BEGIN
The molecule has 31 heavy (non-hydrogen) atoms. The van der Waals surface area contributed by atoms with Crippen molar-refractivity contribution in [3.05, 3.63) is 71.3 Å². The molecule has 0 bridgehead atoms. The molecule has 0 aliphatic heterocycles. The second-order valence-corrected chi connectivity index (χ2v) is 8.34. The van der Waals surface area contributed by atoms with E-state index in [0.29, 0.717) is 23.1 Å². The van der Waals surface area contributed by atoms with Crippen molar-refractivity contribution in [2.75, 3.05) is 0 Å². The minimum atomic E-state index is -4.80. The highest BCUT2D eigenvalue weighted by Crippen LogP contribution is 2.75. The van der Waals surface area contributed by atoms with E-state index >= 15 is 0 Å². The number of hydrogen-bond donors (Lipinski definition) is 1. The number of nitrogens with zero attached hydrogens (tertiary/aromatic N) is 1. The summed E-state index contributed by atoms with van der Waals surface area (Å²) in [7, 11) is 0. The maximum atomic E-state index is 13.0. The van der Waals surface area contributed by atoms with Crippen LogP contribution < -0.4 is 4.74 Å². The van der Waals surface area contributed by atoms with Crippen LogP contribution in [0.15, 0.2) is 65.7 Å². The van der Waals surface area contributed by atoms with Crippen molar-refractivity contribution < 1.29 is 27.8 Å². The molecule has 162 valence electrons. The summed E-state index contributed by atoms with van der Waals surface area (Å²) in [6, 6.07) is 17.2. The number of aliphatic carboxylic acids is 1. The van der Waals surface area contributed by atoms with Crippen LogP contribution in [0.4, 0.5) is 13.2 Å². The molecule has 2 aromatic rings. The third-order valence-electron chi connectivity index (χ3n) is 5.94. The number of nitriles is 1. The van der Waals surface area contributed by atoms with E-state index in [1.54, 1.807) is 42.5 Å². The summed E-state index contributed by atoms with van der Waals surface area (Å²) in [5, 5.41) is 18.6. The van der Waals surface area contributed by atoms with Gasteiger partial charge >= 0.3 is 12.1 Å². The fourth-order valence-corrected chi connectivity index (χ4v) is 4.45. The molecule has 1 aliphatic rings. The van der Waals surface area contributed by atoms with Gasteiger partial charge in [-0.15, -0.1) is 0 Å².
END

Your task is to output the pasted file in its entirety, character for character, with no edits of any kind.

The molecule has 31 heavy (non-hydrogen) atoms. The van der Waals surface area contributed by atoms with Crippen molar-refractivity contribution in [3.05, 3.63) is 71.3 Å². The molecule has 0 bridgehead atoms. The molecule has 0 aliphatic heterocycles. The second-order valence-corrected chi connectivity index (χ2v) is 8.34. The van der Waals surface area contributed by atoms with E-state index in [0.29, 0.717) is 23.1 Å². The van der Waals surface area contributed by atoms with Crippen molar-refractivity contribution in [2.75, 3.05) is 0 Å². The minimum atomic E-state index is -4.80. The highest BCUT2D eigenvalue weighted by Crippen LogP contribution is 2.75. The van der Waals surface area contributed by atoms with E-state index >= 15 is 0 Å². The number of hydrogen-bond donors (Lipinski definition) is 1. The number of nitrogens with zero attached hydrogens (tertiary/aromatic N) is 1. The summed E-state index contributed by atoms with van der Waals surface area (Å²) in [7, 11) is 0. The maximum atomic E-state index is 13.0. The van der Waals surface area contributed by atoms with Crippen LogP contribution < -0.4 is 4.74 Å². The van der Waals surface area contributed by atoms with Crippen LogP contribution in [0.15, 0.2) is 65.7 Å². The van der Waals surface area contributed by atoms with Crippen molar-refractivity contribution < 1.29 is 27.8 Å². The molecule has 162 valence electrons. The summed E-state index contributed by atoms with van der Waals surface area (Å²) in [6, 6.07) is 17.2. The number of aliphatic carboxylic acids is 1. The van der Waals surface area contributed by atoms with Crippen LogP contribution in [0.4, 0.5) is 13.2 Å². The molecule has 2 aromatic rings. The third-order valence-electron chi connectivity index (χ3n) is 5.94. The number of nitriles is 1. The van der Waals surface area contributed by atoms with E-state index in [1.54, 1.807) is 42.5 Å². The summed E-state index contributed by atoms with van der Waals surface area (Å²) in [5, 5.41) is 18.6. The van der Waals surface area contributed by atoms with Gasteiger partial charge >= 0.3 is 12.1 Å². The fourth-order valence-corrected chi connectivity index (χ4v) is 4.45. The molecule has 1 aliphatic rings. The van der Waals surface area contributed by atoms with Gasteiger partial charge in [-0.15, -0.1) is 0 Å².